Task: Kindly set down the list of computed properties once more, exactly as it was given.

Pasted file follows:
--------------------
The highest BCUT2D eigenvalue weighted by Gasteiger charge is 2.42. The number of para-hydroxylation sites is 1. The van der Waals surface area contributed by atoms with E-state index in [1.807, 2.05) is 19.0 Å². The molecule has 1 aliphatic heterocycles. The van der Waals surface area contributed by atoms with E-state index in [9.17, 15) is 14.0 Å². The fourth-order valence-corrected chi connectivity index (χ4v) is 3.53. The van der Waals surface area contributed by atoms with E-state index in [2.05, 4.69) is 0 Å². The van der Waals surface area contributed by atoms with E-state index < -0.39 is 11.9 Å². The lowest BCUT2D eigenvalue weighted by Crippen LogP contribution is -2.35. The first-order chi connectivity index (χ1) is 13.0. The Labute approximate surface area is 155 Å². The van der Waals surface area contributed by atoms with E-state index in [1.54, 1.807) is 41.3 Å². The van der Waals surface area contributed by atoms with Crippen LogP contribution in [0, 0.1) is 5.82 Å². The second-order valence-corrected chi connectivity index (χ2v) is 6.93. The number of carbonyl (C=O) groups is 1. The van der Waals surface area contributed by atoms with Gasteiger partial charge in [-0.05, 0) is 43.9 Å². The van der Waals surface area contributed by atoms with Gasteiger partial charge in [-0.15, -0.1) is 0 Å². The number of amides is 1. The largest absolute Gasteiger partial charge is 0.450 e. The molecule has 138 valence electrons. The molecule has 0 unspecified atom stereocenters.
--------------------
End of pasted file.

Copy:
The highest BCUT2D eigenvalue weighted by Gasteiger charge is 2.42. The number of para-hydroxylation sites is 1. The van der Waals surface area contributed by atoms with E-state index in [1.807, 2.05) is 19.0 Å². The molecule has 1 aliphatic heterocycles. The van der Waals surface area contributed by atoms with E-state index in [9.17, 15) is 14.0 Å². The fourth-order valence-corrected chi connectivity index (χ4v) is 3.53. The van der Waals surface area contributed by atoms with E-state index in [2.05, 4.69) is 0 Å². The van der Waals surface area contributed by atoms with E-state index < -0.39 is 11.9 Å². The lowest BCUT2D eigenvalue weighted by Crippen LogP contribution is -2.35. The first-order chi connectivity index (χ1) is 13.0. The Labute approximate surface area is 155 Å². The van der Waals surface area contributed by atoms with E-state index in [1.54, 1.807) is 41.3 Å². The van der Waals surface area contributed by atoms with Crippen LogP contribution in [0, 0.1) is 5.82 Å². The second-order valence-corrected chi connectivity index (χ2v) is 6.93. The number of carbonyl (C=O) groups is 1. The van der Waals surface area contributed by atoms with Gasteiger partial charge in [-0.05, 0) is 43.9 Å². The van der Waals surface area contributed by atoms with Gasteiger partial charge in [-0.15, -0.1) is 0 Å². The number of amides is 1. The largest absolute Gasteiger partial charge is 0.450 e. The molecule has 138 valence electrons. The molecule has 0 unspecified atom stereocenters.